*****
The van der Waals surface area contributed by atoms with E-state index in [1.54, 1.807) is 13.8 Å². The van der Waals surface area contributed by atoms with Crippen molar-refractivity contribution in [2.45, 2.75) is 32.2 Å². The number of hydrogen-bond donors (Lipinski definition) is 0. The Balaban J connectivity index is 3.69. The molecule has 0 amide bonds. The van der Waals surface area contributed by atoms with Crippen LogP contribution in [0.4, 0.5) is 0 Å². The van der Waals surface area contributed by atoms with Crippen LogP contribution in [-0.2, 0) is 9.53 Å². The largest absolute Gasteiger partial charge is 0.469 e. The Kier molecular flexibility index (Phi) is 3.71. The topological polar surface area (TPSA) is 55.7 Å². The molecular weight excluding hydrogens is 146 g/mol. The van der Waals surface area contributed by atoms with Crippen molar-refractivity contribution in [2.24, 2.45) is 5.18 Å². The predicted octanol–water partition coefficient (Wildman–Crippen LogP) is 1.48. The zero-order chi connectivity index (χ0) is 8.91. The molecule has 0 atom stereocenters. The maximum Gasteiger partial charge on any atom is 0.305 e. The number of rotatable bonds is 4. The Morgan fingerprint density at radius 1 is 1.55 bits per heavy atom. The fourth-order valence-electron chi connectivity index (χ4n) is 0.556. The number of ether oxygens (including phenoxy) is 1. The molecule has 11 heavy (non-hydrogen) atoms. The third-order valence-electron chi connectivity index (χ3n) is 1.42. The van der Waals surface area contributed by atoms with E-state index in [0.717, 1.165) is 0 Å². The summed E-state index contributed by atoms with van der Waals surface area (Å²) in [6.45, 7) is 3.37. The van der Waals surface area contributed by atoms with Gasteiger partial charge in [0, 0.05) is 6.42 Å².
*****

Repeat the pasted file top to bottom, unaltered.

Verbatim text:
The van der Waals surface area contributed by atoms with E-state index in [1.54, 1.807) is 13.8 Å². The van der Waals surface area contributed by atoms with Crippen molar-refractivity contribution in [2.45, 2.75) is 32.2 Å². The number of hydrogen-bond donors (Lipinski definition) is 0. The Balaban J connectivity index is 3.69. The molecule has 0 amide bonds. The van der Waals surface area contributed by atoms with Crippen LogP contribution in [0.4, 0.5) is 0 Å². The van der Waals surface area contributed by atoms with Crippen LogP contribution in [-0.2, 0) is 9.53 Å². The largest absolute Gasteiger partial charge is 0.469 e. The Kier molecular flexibility index (Phi) is 3.71. The topological polar surface area (TPSA) is 55.7 Å². The molecular weight excluding hydrogens is 146 g/mol. The van der Waals surface area contributed by atoms with Crippen molar-refractivity contribution in [2.24, 2.45) is 5.18 Å². The predicted octanol–water partition coefficient (Wildman–Crippen LogP) is 1.48. The zero-order chi connectivity index (χ0) is 8.91. The molecule has 0 atom stereocenters. The maximum Gasteiger partial charge on any atom is 0.305 e. The number of rotatable bonds is 4. The Morgan fingerprint density at radius 1 is 1.55 bits per heavy atom. The fourth-order valence-electron chi connectivity index (χ4n) is 0.556. The number of ether oxygens (including phenoxy) is 1. The molecule has 11 heavy (non-hydrogen) atoms. The third-order valence-electron chi connectivity index (χ3n) is 1.42. The van der Waals surface area contributed by atoms with E-state index in [0.717, 1.165) is 0 Å². The summed E-state index contributed by atoms with van der Waals surface area (Å²) in [6.45, 7) is 3.37. The van der Waals surface area contributed by atoms with Gasteiger partial charge in [0, 0.05) is 6.42 Å².